Derivative Spin-Off Provision
To see a truly strange legislative effort, check out how one of the more controversial derivatives provisions in the bill turned out. Initially, all banks would be forced to put their derivatives business in a separately capitalized subsidiary. That is, until lobbyists got their hands on it. Now, banks can create certain sorts of derivatives, but not other sorts. Foreign exchange and interest rate swaps, for example, are okay. But commodities and energy swaps aren’t. Is corn riskier than the euro? Probably not. So what’s the explanation? One industry source I spoke with theorized that futures exchanges may have pushed for the ban on commodity and energy derivatives created by banks. The over-the-counter derivatives (a market run by banks) market ate away at exchanges’ market share once banks started getting into the business. Now banks are out of the picture regarding these products.
Another extraordinarily watered-down provision compared to the original conception is the so-called “Volcker Rule,” meant to limit proprietary trading by banks. The final bill limits the amount of money dedicated to this function to 3% of a bank’s Tier 1 Capital. That should allow all but a few banks to proprietary trade in the same way they have in the past. Moreover, the rule inexplicitly limits the amount of a private equity venture or hedge fund that a bank can own to 3%. This ultimately benefits banks, because they need less skin in the game to convince outside investors to participate in a venture or fund.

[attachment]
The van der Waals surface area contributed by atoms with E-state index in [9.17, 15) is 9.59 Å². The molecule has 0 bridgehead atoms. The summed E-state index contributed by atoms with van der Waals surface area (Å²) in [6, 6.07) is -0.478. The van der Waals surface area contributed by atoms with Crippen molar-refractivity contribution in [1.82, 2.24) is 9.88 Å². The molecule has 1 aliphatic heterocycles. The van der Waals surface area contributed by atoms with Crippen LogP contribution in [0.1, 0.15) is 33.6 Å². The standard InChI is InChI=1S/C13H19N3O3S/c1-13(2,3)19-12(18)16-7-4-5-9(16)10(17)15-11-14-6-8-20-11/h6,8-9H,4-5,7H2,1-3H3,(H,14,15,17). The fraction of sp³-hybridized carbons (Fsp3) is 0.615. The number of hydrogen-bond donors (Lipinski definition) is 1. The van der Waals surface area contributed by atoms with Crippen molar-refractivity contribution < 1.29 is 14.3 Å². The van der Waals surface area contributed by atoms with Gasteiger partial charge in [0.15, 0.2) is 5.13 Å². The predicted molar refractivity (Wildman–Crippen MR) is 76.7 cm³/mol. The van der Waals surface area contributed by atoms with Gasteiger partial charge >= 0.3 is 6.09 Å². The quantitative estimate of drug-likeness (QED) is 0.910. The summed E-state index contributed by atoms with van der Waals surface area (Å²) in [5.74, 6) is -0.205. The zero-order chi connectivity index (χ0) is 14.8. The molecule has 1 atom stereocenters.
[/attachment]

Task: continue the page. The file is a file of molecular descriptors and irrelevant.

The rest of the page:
It’s a good read, so I suggest you click the link and read his entire piece. He talks about ‘too big to fail’ and Frannie and Freddie as well. For a nitwit like myself, it’s well written and easy for me to comprehend. This…cough…bill…is weaker than my bladder after an evening of boozing it up.
“Casino Jack” Abramoff will soon call a halfway house home, according to RawStory. Soon as in this week or next. From the RS writeup: